More than 520,000 homes and businesses in the New York tri-state area were still without electricity Saturday as utilities worked to get the lights on four days after Tropical Storm Isaias.
Tuesday’s storm dealt the region a surprisingly sharp blow, killing at least one person, downing trees, halting commuter trains and initially knocking out power to more than 2.5 million customers. A customer can be a single home or a skyscraper, sometimes even an entire apartment complex.
“We understand the frustration,” Con Edison President Tim Cawley said at a virtual news briefing Saturday afternoon as 71,000 of the utility’s customers in New York City and its northern suburbs remained out of power, down from 300,000 Tuesday.
“We are doing everything we can to restore power as quickly as we can,” he said. Con Edison said about 2,900 workers were grappling with the aftermath of the storm, with another 320 workers due to arrive Sunday. New York City Emergency Management Commissioner Deanne Criswell said at a separate news conference that the city was moving as quickly as possible to clear downed trees.
Still, some of the region’s elected officials have blasted the utilities’ preparedness and response, with New York and Connecticut launching investigations.
The outages themselves were posing dangers: Four people were hospitalized late Friday with carbon monoxide poisoning from a home in Mastic, on Long Island, where a generator was running in the basement, Suffolk County police said.
Tens of thousands of customers got their electricity restored Saturday, but more than 269,000 were still in the dark by late afternoon in Connecticut, more than 170,000 in New York City and its suburbs, and more than 80,000 in New Jersey, according to various utilities.
“We are making slow progress,” Connecticut Gov. Ned Lamont said in a video message.
The Democrat said restoration priorities include removing trees that are blocking roads and making sure generator power doesn’t fail at water treatment facilities and nursing homes.
David Chass, a volunteer firefighter, told the Greenwich Time he understands that utilities need to set priorities. But after five days without electricity or running water — his Greenwich home relies on a well — Chass questioned why he didn’t at least have estimate of when his power would be turned on.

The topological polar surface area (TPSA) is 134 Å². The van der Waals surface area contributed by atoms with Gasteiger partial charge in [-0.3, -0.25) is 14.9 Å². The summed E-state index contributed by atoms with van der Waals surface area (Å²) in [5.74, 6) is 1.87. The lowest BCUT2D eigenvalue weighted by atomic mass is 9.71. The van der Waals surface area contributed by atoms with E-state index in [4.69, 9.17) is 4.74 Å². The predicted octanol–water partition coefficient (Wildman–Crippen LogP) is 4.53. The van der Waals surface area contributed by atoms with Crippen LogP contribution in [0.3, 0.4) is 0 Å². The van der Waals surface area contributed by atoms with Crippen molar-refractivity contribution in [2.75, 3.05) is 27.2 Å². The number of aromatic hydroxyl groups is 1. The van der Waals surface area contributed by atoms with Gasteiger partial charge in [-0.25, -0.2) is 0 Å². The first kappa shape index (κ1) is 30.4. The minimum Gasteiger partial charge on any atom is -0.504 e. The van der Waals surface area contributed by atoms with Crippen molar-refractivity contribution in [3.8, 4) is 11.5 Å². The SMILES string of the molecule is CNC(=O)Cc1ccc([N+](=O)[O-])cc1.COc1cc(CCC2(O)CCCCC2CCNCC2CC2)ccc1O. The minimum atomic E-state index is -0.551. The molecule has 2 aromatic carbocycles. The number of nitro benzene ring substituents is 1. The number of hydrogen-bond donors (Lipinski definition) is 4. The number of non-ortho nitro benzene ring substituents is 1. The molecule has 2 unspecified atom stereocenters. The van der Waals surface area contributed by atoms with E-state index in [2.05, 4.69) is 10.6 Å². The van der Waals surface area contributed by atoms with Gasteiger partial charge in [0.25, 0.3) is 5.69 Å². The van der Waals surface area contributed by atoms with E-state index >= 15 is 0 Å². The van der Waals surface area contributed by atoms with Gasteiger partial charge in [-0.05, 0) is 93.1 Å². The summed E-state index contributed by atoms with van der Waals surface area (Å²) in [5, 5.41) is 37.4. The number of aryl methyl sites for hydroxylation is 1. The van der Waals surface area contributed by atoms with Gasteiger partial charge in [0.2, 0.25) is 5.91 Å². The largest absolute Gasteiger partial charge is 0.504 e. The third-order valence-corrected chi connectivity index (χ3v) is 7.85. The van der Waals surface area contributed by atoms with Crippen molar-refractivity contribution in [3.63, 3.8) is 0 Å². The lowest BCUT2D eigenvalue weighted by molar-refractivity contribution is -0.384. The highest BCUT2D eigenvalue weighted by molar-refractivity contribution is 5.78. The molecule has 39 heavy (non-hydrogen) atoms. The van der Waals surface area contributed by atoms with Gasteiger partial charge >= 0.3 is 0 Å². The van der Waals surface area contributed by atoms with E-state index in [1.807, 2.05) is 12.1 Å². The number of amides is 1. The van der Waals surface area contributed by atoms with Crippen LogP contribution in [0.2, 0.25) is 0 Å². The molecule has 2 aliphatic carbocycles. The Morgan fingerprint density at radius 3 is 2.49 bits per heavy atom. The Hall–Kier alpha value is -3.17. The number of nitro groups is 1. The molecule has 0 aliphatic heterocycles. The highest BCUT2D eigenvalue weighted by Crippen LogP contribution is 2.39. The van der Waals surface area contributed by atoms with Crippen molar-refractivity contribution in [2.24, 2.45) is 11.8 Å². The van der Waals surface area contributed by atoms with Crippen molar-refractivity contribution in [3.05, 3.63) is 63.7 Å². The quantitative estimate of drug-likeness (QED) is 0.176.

“It’s nearly impossible to take care of my father, let alone my family, without any information as to when we might have our power restored,” he told the newspaper.
Eversource, the company that powers his home, said it expected to have town-by-town restoration estimates later Saturday.
Power companies called Isaias one of the biggest outage producers in recent years.
PSE&G Chief Operating Officer Kim Hanemann said the company had made great progress restoring power in New Jersey, but officials “understand that is of little comfort to those still without air conditioning, lights and charged cellphones.” The company said it had gotten electricity back to about 96% of its New Jersey customers who lost it during Isaias, with about 24,000 to go, plus some others who lost power because of subsequent storms or other reasons. PSE&G said it had 3,400 people working on the effort.
Meanwhile, the Connecticut Department of Emergency Services and Public Protection said Friday it was “reviewing” Bridgeport Mayor Joe Ganim’s use of an emergency alert system to excoriate a power company, according to the Connecticut Post.
In text and phone messages sent through the system Thursday night, the Democratic mayor accused local utility United Illuminating of “irresponsibility and arrogance,” said it has “ignored us,” mentioned that he’d told city lawyers to explore possible legal action, and urged residents to call the company and press it to restore power. The messages also provided information on how to seek help from the city.
The state emergency notification system, called CT ALERT, is intended to tell residents about “imminent threats to health and safety” and “life threatening emergencies,” according to its website.
Scott Appleby, Bridgeport emergency management chief, told the Post he was “more than comfortable” with using the alert system for what he described as telling residents where to call for help.
UI spokesperson Edward Crowder said it wasn’t the utility’s place to opine on whether the messages were appropriate, but its crews were “working hard, day and night, to safely restore service.”